I don't think this blog has a great deal of traction outside the poker community, so I'll assume that if you're reading this piece you're aware that PokerStars has recently consummated a deal to acquire the assets of Full Tilt Poker and we've settled with the U.S. Department of Justice. You can go to the official PokerStars announcement to get the details of the deal; I have nothing interesting to add to that.
However, shortly after the news broke, a friend of mine (not a PokerStars employee) said, "It must have been insane there in the lead-up to the deal - was everybody standing around talking about the latest news; was the whole company caught up in the deal?"
In fact, if you'd walked around our building on any given day, unless you accidentally wandered into the right one or two offices, the conversation you'd have heard was about the day-to-day business of running PokerStars. Which reminds me of a saying that pilots have.
A decade ago, my friend Eugene, who's a private pilot, took my stepson and me up in his single engine plane. I asked him, "I hate to ask a question like this, but if you drop dead of a heart attack in mid-air, what should I do? I mean, I've got my stepson here."
"Fortunately, pilots have a plan for just such a situation: 'Fly the plane'." As Eugene explained it, from an airplane pilot's perspective, no matter what else might be happening, no matter what concerns you have, your first job is to fly the plane. He then expanded on the point saying, "If I suddenly become incapacitated or dead, point the plane toward the biggest piece of open sky you can find, dial in this frequency on the radio, and just announce that you have a problem. People will come on and help you. But whatever you do, fly the plane."
I thought that was good advice for many aspects of life. It's a pithy and concise reminder to stay focused on the single most important task at hand.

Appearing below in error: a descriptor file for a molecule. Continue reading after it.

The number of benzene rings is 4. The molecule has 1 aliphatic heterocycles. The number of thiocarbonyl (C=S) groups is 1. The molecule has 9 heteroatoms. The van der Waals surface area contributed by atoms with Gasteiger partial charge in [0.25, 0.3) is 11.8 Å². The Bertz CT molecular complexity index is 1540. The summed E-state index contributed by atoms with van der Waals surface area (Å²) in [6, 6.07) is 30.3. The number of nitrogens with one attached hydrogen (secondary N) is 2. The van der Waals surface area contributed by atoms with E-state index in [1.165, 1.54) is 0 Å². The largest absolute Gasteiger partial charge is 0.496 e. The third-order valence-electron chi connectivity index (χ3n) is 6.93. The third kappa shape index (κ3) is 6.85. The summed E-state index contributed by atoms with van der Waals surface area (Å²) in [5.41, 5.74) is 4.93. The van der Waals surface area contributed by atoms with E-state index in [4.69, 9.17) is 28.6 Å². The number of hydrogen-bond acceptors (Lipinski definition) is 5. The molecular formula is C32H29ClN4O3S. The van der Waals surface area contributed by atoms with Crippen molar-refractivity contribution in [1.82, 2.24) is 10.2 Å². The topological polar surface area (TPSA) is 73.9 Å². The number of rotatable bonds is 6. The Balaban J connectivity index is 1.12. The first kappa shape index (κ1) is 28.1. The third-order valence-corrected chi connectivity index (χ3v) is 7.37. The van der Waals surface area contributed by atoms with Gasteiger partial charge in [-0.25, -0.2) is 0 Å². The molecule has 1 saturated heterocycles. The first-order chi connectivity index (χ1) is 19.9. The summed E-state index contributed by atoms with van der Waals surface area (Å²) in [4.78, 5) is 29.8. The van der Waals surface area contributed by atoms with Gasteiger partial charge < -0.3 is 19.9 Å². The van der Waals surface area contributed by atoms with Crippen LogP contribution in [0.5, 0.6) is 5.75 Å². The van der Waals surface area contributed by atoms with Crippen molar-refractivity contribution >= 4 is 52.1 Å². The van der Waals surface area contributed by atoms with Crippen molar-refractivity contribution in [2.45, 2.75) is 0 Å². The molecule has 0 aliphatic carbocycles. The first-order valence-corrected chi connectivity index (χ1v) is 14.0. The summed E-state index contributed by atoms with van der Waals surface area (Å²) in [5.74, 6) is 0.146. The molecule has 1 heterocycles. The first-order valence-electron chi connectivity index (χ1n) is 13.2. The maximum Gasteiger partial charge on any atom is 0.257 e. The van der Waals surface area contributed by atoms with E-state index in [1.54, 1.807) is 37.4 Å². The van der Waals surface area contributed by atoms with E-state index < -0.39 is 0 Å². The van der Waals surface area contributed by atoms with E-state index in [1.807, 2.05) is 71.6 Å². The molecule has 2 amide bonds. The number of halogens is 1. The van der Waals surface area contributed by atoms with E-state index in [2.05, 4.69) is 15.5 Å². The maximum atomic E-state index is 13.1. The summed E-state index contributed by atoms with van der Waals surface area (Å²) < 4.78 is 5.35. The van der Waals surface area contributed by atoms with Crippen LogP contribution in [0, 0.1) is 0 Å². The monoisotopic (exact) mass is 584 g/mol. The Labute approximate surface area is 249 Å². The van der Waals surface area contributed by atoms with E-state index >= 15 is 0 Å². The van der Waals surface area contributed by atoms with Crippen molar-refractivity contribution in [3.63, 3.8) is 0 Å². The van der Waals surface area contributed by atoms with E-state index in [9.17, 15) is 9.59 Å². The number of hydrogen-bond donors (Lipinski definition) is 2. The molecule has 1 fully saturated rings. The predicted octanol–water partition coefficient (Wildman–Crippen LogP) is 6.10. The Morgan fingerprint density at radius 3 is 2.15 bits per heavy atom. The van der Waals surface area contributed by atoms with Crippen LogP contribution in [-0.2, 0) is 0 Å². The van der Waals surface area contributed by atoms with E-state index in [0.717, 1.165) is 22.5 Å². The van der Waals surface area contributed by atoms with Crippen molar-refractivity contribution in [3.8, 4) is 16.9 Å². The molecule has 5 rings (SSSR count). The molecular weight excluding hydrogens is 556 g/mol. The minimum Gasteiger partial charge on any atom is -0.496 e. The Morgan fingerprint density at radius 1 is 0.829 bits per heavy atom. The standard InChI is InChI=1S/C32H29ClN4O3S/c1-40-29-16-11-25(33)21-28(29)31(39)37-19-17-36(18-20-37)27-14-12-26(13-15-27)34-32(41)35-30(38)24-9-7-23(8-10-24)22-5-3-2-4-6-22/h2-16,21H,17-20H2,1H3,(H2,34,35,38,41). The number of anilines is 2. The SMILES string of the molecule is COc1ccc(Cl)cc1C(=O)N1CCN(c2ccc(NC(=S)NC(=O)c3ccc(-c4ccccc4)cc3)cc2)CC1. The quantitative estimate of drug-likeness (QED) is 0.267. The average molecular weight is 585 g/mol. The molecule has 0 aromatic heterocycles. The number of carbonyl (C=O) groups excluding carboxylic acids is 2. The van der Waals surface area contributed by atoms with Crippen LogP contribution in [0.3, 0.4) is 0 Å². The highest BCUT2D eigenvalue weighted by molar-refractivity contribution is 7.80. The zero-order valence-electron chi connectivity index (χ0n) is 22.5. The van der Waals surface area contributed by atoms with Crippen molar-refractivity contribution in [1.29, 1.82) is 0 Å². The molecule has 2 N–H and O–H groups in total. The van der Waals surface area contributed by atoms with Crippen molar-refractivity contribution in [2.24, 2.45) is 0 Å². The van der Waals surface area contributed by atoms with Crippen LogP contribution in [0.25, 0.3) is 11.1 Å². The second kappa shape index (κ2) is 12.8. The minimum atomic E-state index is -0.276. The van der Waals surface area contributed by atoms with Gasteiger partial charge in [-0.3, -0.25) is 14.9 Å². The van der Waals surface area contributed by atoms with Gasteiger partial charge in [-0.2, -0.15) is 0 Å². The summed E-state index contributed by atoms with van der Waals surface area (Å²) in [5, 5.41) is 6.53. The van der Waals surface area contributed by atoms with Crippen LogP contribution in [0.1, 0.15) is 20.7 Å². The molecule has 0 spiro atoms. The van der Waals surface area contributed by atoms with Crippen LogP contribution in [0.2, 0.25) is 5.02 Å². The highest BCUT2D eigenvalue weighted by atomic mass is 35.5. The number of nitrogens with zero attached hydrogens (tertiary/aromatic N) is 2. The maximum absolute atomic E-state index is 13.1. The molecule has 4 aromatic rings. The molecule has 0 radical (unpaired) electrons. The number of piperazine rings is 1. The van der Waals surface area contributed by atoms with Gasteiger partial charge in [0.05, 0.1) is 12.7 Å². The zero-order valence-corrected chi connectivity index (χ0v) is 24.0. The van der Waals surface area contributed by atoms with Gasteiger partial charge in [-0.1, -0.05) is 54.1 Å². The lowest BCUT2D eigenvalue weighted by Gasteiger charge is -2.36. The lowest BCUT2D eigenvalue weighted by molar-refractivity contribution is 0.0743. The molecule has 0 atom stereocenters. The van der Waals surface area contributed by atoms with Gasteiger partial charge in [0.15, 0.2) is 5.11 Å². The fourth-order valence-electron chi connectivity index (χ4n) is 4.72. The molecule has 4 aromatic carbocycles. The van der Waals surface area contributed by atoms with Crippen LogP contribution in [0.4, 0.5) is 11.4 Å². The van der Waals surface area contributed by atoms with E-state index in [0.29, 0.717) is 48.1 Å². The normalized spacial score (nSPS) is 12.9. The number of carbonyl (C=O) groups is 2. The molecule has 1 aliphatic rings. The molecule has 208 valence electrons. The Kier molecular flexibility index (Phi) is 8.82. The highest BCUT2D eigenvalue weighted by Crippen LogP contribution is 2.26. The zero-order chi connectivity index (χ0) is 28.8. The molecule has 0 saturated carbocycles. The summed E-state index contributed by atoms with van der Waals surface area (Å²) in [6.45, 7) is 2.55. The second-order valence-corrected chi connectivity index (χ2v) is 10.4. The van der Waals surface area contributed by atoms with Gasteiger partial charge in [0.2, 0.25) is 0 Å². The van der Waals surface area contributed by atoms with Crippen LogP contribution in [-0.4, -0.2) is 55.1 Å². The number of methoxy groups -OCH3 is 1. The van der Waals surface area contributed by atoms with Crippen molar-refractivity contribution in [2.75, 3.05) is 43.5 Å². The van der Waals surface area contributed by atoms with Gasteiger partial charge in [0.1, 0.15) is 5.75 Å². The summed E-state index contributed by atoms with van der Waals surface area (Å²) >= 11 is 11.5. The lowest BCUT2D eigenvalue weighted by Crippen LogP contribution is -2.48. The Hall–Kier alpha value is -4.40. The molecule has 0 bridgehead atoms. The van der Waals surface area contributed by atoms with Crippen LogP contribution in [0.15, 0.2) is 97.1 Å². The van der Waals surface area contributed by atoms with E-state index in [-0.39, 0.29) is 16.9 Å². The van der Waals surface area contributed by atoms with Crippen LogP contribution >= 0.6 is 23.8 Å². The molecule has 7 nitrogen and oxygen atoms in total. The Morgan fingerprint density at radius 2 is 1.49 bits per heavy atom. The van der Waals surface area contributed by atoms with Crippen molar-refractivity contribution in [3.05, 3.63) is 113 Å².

Here at PokerStars, with the drama of Black Friday, Full Tilt, the Department of Justice, you know the litany... well, you might expect that we'd get wrapped up in it all. Obviously, there were some number of people whose job was directly involved with the Full Tilt and DoJ deal; they were working on like crazy people, sometimes around the clock. But for the large majority of us, not only was it not our job, it was simply an unneeded distraction from the very important business of running the largest (and best, in our opinion) poker site in the world.
After 35 years in the professional working world, having seen my share of drama-induced distractions, I was exceptionally proud of how we dealt with it. One of best things about working for PokerStars is the professionalism of the people who work there. In fact, Daniel Negreanu commented about that when he came out and visited us on the Isle of Man a few months ago. After getting a tour of the office and doing a (standing-room-only) Q&A session with the staff, his parting comment was, "This is a real office with people who obviously care about doing their jobs well. This makes me even more proud to be associated with PokerStars."
Obviously, we're delighted to close this particular chapter of the company's history book and we're excited about working with the people at Full Tilt Poker to take the online poker industry to the next level. But while the details were being sorted out, we just kept at it - we had a job to do.
So my answer to my friend who asked about what it was like inside the PokerStars office: "Drama? Nah, man - we've just been flying the plane."
Lee Jones is the head of Home Games at PokerStars and has been involved in the professional poker world for over 25 years. You can read his occasional Twitter-bites at @leehjones.